Quit smoking (smoking doubles your risk of stroke)
Follow a healthy diet
Reduce salt (look for sodium levels under 120mg per 100g on nutrition labels)
Drink less alcohol
Visit your GP regularly. Your doctor may recommend medication in addition to lifestyle changes
‘My brother-in-law’s stroke was a wake-up call’
Bob Carnaby, 73, began monitoring his blood pressure regularly after his brother-in-law had a stroke causing partial paralysis to his right side. He also lost the ability to speak, read, write and drive. It was a wake-up call for Bob.
“Before my brother-in-law’s stroke, I coasted along and didn’t take my health seriously,” says Bob. "I had that attitude ‘it’s never going to happen to me’. My GP occasionally checked my blood pressure, but I didn’t actively seek it out.”
Despite Bob’s belief that something similar couldn’t happen to him, he had several risk factors for stroke and heart attack, one of which was high blood pressure.
“It didn’t really gel with me at first, but after talking to the Stroke Foundation about my brother-in-law, I began thinking about my own condition.”
Since then, Bob has made huge changes to his lifestyle. After being a heavy drinker for 50 years, he has given up alcohol, exercises regularly and has lost 16kg. He also bought an automated blood pressure machine on his doctor’s recommendation and monitors his blood pressure daily.
“It was pretty cheap,” says Bob. “I bought it online and took it to the GP to get it calibrated. I just put the cuff around my arm, push a button and away it goes.”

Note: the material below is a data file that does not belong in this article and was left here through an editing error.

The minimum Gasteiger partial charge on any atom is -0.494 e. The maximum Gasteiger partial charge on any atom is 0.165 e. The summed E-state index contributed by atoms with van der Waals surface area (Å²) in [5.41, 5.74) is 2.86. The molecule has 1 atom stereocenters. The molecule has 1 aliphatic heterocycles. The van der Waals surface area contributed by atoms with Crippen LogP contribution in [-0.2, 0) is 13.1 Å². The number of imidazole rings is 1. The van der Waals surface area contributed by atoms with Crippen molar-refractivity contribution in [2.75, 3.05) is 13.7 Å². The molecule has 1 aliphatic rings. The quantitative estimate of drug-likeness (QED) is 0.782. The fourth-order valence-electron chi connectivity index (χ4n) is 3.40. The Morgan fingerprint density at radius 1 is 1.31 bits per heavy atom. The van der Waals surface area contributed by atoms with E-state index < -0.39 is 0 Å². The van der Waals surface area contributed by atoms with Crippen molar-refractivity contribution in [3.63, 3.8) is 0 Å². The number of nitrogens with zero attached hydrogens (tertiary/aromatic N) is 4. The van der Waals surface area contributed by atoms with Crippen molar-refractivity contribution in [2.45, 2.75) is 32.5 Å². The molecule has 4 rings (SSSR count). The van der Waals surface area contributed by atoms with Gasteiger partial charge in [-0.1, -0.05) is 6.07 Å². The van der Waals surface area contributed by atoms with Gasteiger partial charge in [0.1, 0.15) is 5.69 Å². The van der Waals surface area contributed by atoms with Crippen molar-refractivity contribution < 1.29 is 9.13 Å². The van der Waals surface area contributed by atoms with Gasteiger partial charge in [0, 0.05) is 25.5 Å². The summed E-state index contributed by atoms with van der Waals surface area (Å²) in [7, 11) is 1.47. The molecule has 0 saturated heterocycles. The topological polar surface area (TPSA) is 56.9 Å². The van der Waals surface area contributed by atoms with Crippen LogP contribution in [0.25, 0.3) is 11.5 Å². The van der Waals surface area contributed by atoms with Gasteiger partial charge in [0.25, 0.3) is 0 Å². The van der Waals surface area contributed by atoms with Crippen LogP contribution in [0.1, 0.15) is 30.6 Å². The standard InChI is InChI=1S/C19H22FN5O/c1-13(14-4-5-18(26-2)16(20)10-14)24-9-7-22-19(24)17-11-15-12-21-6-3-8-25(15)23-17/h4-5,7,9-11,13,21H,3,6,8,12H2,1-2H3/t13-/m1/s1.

Bob records his readings on a daily summary sheet and takes it with him when he visits his GP. “If my blood pressure goes out of my healthy range, my doctor has the ability to adjust my blood pressure medication. However, at this stage, he hasn’t had to,” says Bob
“I can’t speak for others, but for me, the biggest difference was changing my diet,” says Bob. “Exercise alone didn’t do it. I quit butter, salt and biscuits, and took off 16 kilos.”
Bob’s blood pressure is now in the normal range.
“While it does involve being conscious of eating and exercise habits all the time, it makes you feel really good to drop out of the obese range. Not only that, but I look good and get around better.”
And to those who think ‘It couldn’t happen to me’?
“I’d say, wake up to yourself,” says Bob. “Everybody should have a good look at their diet and exercise regime. Those two things are daily no-brainers that can potentially save your life.”
Has it been a while since your last check-up?
It might be time to book an appointment with a GP. Our Find a Provider service allows you to search for health professionals like GPs in your local area.
If you’re heading to your GP for a check-up, it could be a good opportunity to find out what other examinations you might be due for.
If you’re aged between 20-29, find out more with our article Health checks in your 20s.
If you’re aged between 30-39, we’ve put together a list of Health checks in your 30s.
Aged 40-49? There’s a dedicated article on The Check Up, Health checks in your 40s.
And, for the young-at-hearters (or those of us between 50-59), check out Health checks in your 50s.